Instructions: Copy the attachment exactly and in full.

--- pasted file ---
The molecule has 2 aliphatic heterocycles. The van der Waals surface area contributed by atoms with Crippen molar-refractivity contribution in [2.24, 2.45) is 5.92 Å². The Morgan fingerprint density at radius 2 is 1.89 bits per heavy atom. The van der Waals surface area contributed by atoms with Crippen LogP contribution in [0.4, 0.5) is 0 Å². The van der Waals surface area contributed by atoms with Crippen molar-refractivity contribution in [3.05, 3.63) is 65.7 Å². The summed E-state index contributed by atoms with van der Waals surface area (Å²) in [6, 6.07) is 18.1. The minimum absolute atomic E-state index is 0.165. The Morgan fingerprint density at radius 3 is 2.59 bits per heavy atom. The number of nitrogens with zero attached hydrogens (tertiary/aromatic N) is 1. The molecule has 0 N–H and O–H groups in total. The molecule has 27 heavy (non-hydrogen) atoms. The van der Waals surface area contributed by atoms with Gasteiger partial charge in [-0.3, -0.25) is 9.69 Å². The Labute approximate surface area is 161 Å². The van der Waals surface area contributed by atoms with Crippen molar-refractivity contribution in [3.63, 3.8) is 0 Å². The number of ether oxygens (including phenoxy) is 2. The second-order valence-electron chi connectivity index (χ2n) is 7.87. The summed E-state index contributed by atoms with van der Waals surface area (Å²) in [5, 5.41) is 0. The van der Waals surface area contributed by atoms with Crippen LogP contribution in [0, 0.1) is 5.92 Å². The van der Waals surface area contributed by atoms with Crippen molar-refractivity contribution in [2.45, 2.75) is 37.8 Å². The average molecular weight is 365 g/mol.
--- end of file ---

The molecule has 2 aliphatic heterocycles. The van der Waals surface area contributed by atoms with Crippen molar-refractivity contribution in [2.24, 2.45) is 5.92 Å². The Morgan fingerprint density at radius 2 is 1.89 bits per heavy atom. The van der Waals surface area contributed by atoms with Crippen LogP contribution in [0.4, 0.5) is 0 Å². The van der Waals surface area contributed by atoms with Crippen molar-refractivity contribution in [3.05, 3.63) is 65.7 Å². The summed E-state index contributed by atoms with van der Waals surface area (Å²) in [6, 6.07) is 18.1. The minimum absolute atomic E-state index is 0.165. The Morgan fingerprint density at radius 3 is 2.59 bits per heavy atom. The number of nitrogens with zero attached hydrogens (tertiary/aromatic N) is 1. The molecule has 0 N–H and O–H groups in total. The molecule has 27 heavy (non-hydrogen) atoms. The van der Waals surface area contributed by atoms with Gasteiger partial charge in [-0.3, -0.25) is 9.69 Å². The Labute approximate surface area is 161 Å². The van der Waals surface area contributed by atoms with Crippen molar-refractivity contribution in [3.63, 3.8) is 0 Å². The number of ether oxygens (including phenoxy) is 2. The second-order valence-electron chi connectivity index (χ2n) is 7.87. The summed E-state index contributed by atoms with van der Waals surface area (Å²) in [5, 5.41) is 0. The van der Waals surface area contributed by atoms with Crippen LogP contribution in [0, 0.1) is 5.92 Å². The van der Waals surface area contributed by atoms with Crippen molar-refractivity contribution in [2.45, 2.75) is 37.8 Å². The average molecular weight is 365 g/mol.